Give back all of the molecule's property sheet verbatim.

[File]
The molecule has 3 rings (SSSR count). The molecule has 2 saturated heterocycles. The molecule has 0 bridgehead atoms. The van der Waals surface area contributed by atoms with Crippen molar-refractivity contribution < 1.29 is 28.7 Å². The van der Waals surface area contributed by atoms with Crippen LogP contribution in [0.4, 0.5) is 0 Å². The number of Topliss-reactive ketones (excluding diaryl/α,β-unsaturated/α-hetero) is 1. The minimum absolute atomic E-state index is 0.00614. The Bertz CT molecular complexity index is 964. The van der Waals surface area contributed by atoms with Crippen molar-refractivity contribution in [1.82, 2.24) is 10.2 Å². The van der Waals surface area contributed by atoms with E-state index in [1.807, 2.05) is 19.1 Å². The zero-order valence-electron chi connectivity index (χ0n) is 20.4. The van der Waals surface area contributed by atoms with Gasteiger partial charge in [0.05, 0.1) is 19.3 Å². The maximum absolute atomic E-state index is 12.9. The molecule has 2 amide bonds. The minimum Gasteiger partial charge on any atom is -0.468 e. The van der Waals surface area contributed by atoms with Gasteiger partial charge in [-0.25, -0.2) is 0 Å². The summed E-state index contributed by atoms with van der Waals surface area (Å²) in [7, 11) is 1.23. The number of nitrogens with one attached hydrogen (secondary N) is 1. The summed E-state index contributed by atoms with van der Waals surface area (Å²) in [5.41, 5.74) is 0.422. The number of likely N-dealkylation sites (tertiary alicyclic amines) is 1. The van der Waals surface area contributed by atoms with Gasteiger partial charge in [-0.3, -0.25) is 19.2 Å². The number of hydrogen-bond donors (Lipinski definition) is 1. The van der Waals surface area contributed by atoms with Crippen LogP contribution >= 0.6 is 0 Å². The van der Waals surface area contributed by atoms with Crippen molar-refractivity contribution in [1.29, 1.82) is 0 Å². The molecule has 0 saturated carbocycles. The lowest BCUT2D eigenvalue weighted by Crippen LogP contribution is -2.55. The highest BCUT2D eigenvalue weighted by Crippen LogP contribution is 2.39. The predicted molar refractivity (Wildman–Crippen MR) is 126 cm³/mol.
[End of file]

The molecule has 3 rings (SSSR count). The molecule has 2 saturated heterocycles. The molecule has 0 bridgehead atoms. The van der Waals surface area contributed by atoms with Crippen molar-refractivity contribution < 1.29 is 28.7 Å². The van der Waals surface area contributed by atoms with Crippen LogP contribution in [0.4, 0.5) is 0 Å². The number of Topliss-reactive ketones (excluding diaryl/α,β-unsaturated/α-hetero) is 1. The minimum absolute atomic E-state index is 0.00614. The Bertz CT molecular complexity index is 964. The van der Waals surface area contributed by atoms with Crippen molar-refractivity contribution in [1.82, 2.24) is 10.2 Å². The van der Waals surface area contributed by atoms with E-state index in [1.807, 2.05) is 19.1 Å². The zero-order valence-electron chi connectivity index (χ0n) is 20.4. The van der Waals surface area contributed by atoms with Gasteiger partial charge in [0.05, 0.1) is 19.3 Å². The maximum absolute atomic E-state index is 12.9. The molecule has 2 amide bonds. The minimum Gasteiger partial charge on any atom is -0.468 e. The van der Waals surface area contributed by atoms with Gasteiger partial charge in [-0.25, -0.2) is 0 Å². The summed E-state index contributed by atoms with van der Waals surface area (Å²) in [7, 11) is 1.23. The number of nitrogens with one attached hydrogen (secondary N) is 1. The summed E-state index contributed by atoms with van der Waals surface area (Å²) in [5.41, 5.74) is 0.422. The number of likely N-dealkylation sites (tertiary alicyclic amines) is 1. The van der Waals surface area contributed by atoms with Gasteiger partial charge in [-0.3, -0.25) is 19.2 Å². The number of hydrogen-bond donors (Lipinski definition) is 1. The van der Waals surface area contributed by atoms with Crippen LogP contribution >= 0.6 is 0 Å². The van der Waals surface area contributed by atoms with Crippen molar-refractivity contribution in [1.29, 1.82) is 0 Å². The molecule has 0 saturated carbocycles. The lowest BCUT2D eigenvalue weighted by Crippen LogP contribution is -2.55. The highest BCUT2D eigenvalue weighted by Crippen LogP contribution is 2.39. The predicted molar refractivity (Wildman–Crippen MR) is 126 cm³/mol.